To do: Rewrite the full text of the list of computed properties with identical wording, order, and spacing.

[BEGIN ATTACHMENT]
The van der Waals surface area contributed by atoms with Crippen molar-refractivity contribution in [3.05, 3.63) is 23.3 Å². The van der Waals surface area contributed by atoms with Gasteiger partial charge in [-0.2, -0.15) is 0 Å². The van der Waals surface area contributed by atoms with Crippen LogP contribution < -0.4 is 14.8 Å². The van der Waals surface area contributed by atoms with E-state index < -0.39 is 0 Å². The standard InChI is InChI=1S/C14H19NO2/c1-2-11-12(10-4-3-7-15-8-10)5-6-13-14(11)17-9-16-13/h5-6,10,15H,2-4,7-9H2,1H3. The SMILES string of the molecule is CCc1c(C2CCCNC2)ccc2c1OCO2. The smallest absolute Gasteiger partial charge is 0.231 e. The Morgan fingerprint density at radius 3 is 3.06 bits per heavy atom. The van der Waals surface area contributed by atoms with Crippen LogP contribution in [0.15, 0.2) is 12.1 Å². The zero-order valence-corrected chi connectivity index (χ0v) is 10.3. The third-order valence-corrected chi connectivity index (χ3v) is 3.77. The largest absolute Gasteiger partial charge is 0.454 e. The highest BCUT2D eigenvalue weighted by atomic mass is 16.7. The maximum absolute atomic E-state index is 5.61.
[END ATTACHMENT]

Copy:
The van der Waals surface area contributed by atoms with Crippen molar-refractivity contribution in [3.05, 3.63) is 23.3 Å². The van der Waals surface area contributed by atoms with Gasteiger partial charge in [-0.2, -0.15) is 0 Å². The van der Waals surface area contributed by atoms with Crippen LogP contribution < -0.4 is 14.8 Å². The van der Waals surface area contributed by atoms with E-state index < -0.39 is 0 Å². The standard InChI is InChI=1S/C14H19NO2/c1-2-11-12(10-4-3-7-15-8-10)5-6-13-14(11)17-9-16-13/h5-6,10,15H,2-4,7-9H2,1H3. The SMILES string of the molecule is CCc1c(C2CCCNC2)ccc2c1OCO2. The smallest absolute Gasteiger partial charge is 0.231 e. The Morgan fingerprint density at radius 3 is 3.06 bits per heavy atom. The van der Waals surface area contributed by atoms with Crippen LogP contribution in [0.15, 0.2) is 12.1 Å². The zero-order valence-corrected chi connectivity index (χ0v) is 10.3. The third-order valence-corrected chi connectivity index (χ3v) is 3.77. The largest absolute Gasteiger partial charge is 0.454 e. The highest BCUT2D eigenvalue weighted by atomic mass is 16.7. The maximum absolute atomic E-state index is 5.61.